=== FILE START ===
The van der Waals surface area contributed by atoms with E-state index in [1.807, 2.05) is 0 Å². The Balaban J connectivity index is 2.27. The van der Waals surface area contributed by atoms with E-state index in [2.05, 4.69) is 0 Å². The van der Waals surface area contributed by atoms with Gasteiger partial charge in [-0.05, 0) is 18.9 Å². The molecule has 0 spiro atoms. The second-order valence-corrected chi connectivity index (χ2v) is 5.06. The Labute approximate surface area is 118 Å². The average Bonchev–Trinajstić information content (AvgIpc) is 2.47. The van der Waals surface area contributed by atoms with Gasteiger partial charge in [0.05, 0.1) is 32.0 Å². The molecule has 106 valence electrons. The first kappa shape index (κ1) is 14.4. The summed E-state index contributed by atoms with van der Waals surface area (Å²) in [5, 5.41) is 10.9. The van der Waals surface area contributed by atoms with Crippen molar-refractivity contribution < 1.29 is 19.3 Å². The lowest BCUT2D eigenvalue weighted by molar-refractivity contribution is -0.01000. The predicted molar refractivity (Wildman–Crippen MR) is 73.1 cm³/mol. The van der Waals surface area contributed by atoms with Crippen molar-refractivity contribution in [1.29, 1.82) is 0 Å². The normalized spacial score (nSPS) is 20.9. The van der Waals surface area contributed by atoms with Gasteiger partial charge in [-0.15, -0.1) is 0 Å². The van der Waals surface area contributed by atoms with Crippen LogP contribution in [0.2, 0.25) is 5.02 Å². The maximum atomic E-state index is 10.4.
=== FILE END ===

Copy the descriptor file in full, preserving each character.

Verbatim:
The van der Waals surface area contributed by atoms with E-state index in [1.807, 2.05) is 0 Å². The Balaban J connectivity index is 2.27. The van der Waals surface area contributed by atoms with E-state index in [2.05, 4.69) is 0 Å². The van der Waals surface area contributed by atoms with Gasteiger partial charge in [-0.05, 0) is 18.9 Å². The molecule has 0 spiro atoms. The second-order valence-corrected chi connectivity index (χ2v) is 5.06. The Labute approximate surface area is 118 Å². The average Bonchev–Trinajstić information content (AvgIpc) is 2.47. The van der Waals surface area contributed by atoms with Gasteiger partial charge in [0.05, 0.1) is 32.0 Å². The molecule has 106 valence electrons. The first kappa shape index (κ1) is 14.4. The summed E-state index contributed by atoms with van der Waals surface area (Å²) in [5, 5.41) is 10.9. The van der Waals surface area contributed by atoms with Crippen molar-refractivity contribution < 1.29 is 19.3 Å². The lowest BCUT2D eigenvalue weighted by molar-refractivity contribution is -0.01000. The predicted molar refractivity (Wildman–Crippen MR) is 73.1 cm³/mol. The van der Waals surface area contributed by atoms with Crippen molar-refractivity contribution in [1.29, 1.82) is 0 Å². The normalized spacial score (nSPS) is 20.9. The van der Waals surface area contributed by atoms with Gasteiger partial charge in [-0.15, -0.1) is 0 Å². The van der Waals surface area contributed by atoms with Crippen LogP contribution in [0.2, 0.25) is 5.02 Å². The maximum atomic E-state index is 10.4.